"From what has been said, it will appear that if a point is situated in a very large space where the attraction of the elements there situated acts more strongly than elsewhere, then the matter of the elementary particles scattered throughout the whole region will fall to that point. The first effect of this general fall is the formation of a body at this centre of attraction, which, so to speak, grows from an infinitely small nucleus by rapid strides; and in the proportion in which this mass increases, it also draws with greater force the surrounding particles to unite with it. When the mass of this central body has grown so great that the velocity with which it draws the particles to itself with great distances is bent sideways by the feeble degree of repulsion with which they impede one another, and when it issues in lateral movements which are capable by means of the centrifugal force of encompassing the central body in an orbit, then there are produced whirls or vortices of particles, each of which by itself describes a curved line by the composition of the attracting force and the force of revolution that had been bent sideways. These kinds of orbits all intersect one another, for which their great dispersion in this space gives place. Yet these movements are in many ways in conflict with one another, and they naturally tend to bring one another to a uniformity—that is, into a state in which one movement is as little obstructive to the other as possible. This happens in two ways: first by the particles limiting one another's movement till they all advance in one direction; and, secondly, in this way, that the particles limit their vertical movements in virtue of which they are approaching the centre of attraction, till they all move horizontally—i. e., in parallel circles round the sun as their centre, no longer intercept one another, and by the centrifugal force becoming equal with the falling force they keep themselves constantly in free circular orbits at the distance at which they move. The result, finally, is that only those particles continue to move in this region of space which have acquired by their fall a velocity, and through the resistance of the other particles a direction, by which they can continue to maintain a FREE CIRCULAR MOVEMENT....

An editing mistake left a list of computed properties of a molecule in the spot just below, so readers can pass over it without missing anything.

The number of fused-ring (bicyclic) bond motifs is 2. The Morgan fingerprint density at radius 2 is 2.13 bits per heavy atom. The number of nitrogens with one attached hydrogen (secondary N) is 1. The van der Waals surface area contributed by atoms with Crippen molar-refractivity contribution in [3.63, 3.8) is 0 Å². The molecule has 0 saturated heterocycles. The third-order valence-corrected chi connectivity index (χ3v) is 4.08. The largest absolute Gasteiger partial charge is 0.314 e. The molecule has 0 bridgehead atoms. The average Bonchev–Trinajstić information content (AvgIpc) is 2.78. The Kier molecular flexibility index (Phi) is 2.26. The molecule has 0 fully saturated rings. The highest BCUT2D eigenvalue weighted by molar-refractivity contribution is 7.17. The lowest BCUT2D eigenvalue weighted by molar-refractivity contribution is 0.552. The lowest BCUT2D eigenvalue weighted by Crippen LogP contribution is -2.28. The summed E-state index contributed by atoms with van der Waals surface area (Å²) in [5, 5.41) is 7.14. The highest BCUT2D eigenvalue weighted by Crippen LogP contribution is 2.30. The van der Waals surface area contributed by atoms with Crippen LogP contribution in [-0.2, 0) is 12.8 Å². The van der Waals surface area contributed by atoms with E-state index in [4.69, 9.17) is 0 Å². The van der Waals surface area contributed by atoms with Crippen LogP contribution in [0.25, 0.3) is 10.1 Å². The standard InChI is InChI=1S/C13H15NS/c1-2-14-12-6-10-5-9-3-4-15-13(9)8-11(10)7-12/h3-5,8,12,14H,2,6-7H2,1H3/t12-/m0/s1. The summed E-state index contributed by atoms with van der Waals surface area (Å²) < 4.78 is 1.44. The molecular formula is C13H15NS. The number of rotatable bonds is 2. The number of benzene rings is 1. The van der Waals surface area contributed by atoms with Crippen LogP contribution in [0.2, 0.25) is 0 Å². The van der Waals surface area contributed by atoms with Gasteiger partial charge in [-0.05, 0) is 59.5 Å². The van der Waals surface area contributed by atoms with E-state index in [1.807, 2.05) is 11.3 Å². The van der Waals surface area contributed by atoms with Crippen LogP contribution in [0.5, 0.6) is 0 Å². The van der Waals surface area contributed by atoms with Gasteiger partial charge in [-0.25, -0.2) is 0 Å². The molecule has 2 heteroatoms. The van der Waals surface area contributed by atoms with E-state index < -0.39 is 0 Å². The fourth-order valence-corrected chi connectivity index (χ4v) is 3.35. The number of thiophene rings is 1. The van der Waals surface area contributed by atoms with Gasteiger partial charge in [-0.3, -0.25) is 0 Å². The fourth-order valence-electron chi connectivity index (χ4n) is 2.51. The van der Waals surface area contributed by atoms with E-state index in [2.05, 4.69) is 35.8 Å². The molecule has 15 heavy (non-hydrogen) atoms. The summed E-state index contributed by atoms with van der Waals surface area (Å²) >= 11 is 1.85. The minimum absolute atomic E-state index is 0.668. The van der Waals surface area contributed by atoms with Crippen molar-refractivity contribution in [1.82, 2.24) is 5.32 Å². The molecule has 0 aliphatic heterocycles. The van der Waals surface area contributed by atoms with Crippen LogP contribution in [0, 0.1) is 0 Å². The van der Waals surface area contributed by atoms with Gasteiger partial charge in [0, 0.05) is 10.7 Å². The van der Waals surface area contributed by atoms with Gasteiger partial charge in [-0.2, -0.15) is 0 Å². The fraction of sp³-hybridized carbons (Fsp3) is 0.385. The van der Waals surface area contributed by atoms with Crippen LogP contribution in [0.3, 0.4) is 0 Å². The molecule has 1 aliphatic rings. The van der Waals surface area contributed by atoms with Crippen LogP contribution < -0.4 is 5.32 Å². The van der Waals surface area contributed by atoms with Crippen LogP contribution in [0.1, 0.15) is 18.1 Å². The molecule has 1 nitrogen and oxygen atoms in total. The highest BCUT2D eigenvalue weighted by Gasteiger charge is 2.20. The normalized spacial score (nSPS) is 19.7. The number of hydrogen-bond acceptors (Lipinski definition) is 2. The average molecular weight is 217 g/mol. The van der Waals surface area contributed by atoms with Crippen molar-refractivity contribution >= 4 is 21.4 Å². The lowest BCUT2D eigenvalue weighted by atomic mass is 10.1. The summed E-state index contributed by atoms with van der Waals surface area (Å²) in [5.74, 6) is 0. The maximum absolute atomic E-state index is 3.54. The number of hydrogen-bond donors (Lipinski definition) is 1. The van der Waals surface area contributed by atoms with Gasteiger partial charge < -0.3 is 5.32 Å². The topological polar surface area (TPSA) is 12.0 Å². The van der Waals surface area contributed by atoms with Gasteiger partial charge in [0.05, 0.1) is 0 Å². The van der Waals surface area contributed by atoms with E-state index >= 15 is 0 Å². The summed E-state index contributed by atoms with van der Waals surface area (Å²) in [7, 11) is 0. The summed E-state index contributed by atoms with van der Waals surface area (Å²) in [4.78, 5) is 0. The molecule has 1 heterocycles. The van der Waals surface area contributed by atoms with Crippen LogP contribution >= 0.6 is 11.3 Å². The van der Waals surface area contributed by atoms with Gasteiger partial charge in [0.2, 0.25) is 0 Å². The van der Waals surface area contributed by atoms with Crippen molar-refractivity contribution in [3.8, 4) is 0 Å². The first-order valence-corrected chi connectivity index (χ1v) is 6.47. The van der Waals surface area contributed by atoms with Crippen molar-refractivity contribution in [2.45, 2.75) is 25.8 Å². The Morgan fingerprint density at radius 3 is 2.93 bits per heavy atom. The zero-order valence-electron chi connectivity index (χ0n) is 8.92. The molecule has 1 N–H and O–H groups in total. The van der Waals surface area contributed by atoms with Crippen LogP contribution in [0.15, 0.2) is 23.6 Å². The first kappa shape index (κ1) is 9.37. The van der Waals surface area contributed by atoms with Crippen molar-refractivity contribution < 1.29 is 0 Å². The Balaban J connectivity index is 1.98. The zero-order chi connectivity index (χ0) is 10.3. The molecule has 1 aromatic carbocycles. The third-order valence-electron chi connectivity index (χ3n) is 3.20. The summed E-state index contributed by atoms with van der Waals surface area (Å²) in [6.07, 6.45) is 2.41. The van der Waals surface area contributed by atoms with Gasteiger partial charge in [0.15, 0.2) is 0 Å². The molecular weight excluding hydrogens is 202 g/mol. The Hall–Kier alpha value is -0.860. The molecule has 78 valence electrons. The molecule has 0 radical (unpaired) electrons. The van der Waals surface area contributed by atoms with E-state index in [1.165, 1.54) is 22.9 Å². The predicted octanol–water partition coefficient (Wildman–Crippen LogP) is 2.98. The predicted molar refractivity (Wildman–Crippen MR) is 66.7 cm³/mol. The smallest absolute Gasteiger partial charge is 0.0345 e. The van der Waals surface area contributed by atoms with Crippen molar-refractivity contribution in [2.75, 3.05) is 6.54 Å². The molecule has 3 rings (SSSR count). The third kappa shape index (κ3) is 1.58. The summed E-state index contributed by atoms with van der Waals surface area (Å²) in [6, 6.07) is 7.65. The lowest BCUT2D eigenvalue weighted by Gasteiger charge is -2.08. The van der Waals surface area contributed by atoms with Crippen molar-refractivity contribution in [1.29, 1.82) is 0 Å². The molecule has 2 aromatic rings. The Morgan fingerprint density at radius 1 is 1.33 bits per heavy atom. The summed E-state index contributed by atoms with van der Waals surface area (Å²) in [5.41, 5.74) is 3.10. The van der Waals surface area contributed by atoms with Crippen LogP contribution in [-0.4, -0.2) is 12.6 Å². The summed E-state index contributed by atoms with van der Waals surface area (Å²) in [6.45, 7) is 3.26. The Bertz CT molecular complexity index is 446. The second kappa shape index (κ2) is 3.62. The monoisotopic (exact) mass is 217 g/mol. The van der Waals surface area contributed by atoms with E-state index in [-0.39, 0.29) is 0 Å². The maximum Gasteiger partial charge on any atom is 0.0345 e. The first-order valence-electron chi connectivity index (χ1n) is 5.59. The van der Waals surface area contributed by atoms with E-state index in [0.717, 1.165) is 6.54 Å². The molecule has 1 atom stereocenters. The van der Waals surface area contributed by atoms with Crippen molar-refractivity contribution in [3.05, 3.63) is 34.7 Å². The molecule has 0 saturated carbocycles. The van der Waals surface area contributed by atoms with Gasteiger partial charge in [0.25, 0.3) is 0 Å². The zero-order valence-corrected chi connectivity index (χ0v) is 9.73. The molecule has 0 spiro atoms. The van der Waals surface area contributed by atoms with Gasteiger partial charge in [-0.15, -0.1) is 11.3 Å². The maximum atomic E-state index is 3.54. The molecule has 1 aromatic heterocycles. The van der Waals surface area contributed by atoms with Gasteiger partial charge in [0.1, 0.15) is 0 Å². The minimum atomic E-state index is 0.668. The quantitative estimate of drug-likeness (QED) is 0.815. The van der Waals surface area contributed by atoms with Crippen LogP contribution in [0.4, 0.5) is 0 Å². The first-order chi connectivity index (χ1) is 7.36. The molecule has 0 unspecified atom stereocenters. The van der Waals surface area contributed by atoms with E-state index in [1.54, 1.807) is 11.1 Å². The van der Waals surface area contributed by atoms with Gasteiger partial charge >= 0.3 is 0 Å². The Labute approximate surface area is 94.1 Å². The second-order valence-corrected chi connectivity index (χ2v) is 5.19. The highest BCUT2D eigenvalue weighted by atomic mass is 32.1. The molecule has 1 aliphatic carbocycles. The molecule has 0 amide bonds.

"The view of the formation of the planets in this system has the advantage over every other possible theory in holding that the origin of the movements, and the position of the orbits in arising at that same point of time—nay, more, in showing that even the deviations from the greatest possible exactness in their determinations, as well as the accordances themselves, become clear at a glance. The planets are formed out of particles which, at the distance at which they move, have exact movements in circular orbits; and therefore the masses composed out of them will continue the same movements and at the same rate and in the same direction."[2]

It must be admitted that this explanation leaves a good deal to be desired. It is the explanation of a metaphysician rather than that of an experimental scientist. Such phrases as "matter immediately begins to strive to fashion itself," for example, have no place in the reasoning of inductive science. Nevertheless, the hypothesis of Kant is a remarkable conception; it attempts to explain along rational lines something which hitherto had for the most part been considered altogether inexplicable.

But there are various questions that at once suggest themselves which the Kantian theory leaves unanswered. How happens it, for example, that the cosmic mass which gave birth to our solar system was divided into several planetary bodies instead of remaining a single mass? Were the planets struck from the sun by the chance impact of comets, as Buffon has suggested? or thrown out by explosive volcanic action, in accordance with the theory of Dr. Darwin? or do they owe their origin to some unknown law? In any event, how chanced it that all were projected in nearly the same plane as we now find them?


It remained for a mathematical astronomer to solve these puzzles. The man of all others competent to take the subject in hand was the French astronomer Laplace. For a quarter of a century he had devoted his transcendent mathematical abilities to the solution of problems of motion of the heavenly bodies. Working in friendly rivalry with his countryman Lagrange, his only peer among the mathematicians of the age, he had taken up and solved one by one the problems that Newton left obscure. Largely through the efforts of these two men the last lingering doubts as to the solidarity of the Newtonian hypothesis of universal gravitation had been removed. The share of Lagrange was hardly less than that of his co-worker; but Laplace will longer be remembered, because he ultimately brought his completed labors into a system, and, incorporating with them the labors of his contemporaries, produced in the Mecanique Celeste the undisputed mathematical monument of the century, a fitting complement to the Principia of Newton, which it supplements and in a sense completes.